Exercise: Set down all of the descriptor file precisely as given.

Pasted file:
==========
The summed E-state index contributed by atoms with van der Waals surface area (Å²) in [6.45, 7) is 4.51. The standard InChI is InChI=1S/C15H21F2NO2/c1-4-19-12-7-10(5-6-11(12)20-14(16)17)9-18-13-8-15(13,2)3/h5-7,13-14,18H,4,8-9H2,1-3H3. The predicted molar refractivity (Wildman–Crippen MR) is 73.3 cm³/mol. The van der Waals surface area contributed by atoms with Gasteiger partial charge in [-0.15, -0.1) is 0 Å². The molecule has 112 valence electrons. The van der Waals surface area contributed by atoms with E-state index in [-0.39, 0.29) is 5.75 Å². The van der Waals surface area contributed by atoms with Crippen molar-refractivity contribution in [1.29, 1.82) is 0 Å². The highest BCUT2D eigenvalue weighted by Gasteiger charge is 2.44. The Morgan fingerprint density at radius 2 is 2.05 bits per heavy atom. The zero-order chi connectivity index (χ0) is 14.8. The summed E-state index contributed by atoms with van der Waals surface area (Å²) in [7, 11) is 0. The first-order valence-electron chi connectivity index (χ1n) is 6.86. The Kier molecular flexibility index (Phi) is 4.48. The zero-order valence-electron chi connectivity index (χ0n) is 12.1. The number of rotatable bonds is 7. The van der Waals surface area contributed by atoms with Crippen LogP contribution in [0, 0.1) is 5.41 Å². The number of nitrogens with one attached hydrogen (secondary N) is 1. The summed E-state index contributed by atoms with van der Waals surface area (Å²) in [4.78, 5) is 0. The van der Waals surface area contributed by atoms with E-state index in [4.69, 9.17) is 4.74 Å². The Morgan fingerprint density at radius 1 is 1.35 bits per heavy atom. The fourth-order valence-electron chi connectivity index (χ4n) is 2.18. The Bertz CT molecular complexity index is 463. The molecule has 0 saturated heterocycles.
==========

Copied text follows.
The summed E-state index contributed by atoms with van der Waals surface area (Å²) in [6.45, 7) is 4.51. The standard InChI is InChI=1S/C15H21F2NO2/c1-4-19-12-7-10(5-6-11(12)20-14(16)17)9-18-13-8-15(13,2)3/h5-7,13-14,18H,4,8-9H2,1-3H3. The predicted molar refractivity (Wildman–Crippen MR) is 73.3 cm³/mol. The van der Waals surface area contributed by atoms with Gasteiger partial charge in [-0.15, -0.1) is 0 Å². The molecule has 112 valence electrons. The van der Waals surface area contributed by atoms with E-state index in [-0.39, 0.29) is 5.75 Å². The van der Waals surface area contributed by atoms with Crippen molar-refractivity contribution in [1.29, 1.82) is 0 Å². The highest BCUT2D eigenvalue weighted by Gasteiger charge is 2.44. The Morgan fingerprint density at radius 2 is 2.05 bits per heavy atom. The zero-order chi connectivity index (χ0) is 14.8. The summed E-state index contributed by atoms with van der Waals surface area (Å²) in [7, 11) is 0. The first-order valence-electron chi connectivity index (χ1n) is 6.86. The Kier molecular flexibility index (Phi) is 4.48. The zero-order valence-electron chi connectivity index (χ0n) is 12.1. The number of rotatable bonds is 7. The van der Waals surface area contributed by atoms with Crippen LogP contribution in [0, 0.1) is 5.41 Å². The number of nitrogens with one attached hydrogen (secondary N) is 1. The summed E-state index contributed by atoms with van der Waals surface area (Å²) in [4.78, 5) is 0. The van der Waals surface area contributed by atoms with E-state index in [4.69, 9.17) is 4.74 Å². The Morgan fingerprint density at radius 1 is 1.35 bits per heavy atom. The fourth-order valence-electron chi connectivity index (χ4n) is 2.18. The Bertz CT molecular complexity index is 463. The molecule has 0 saturated heterocycles.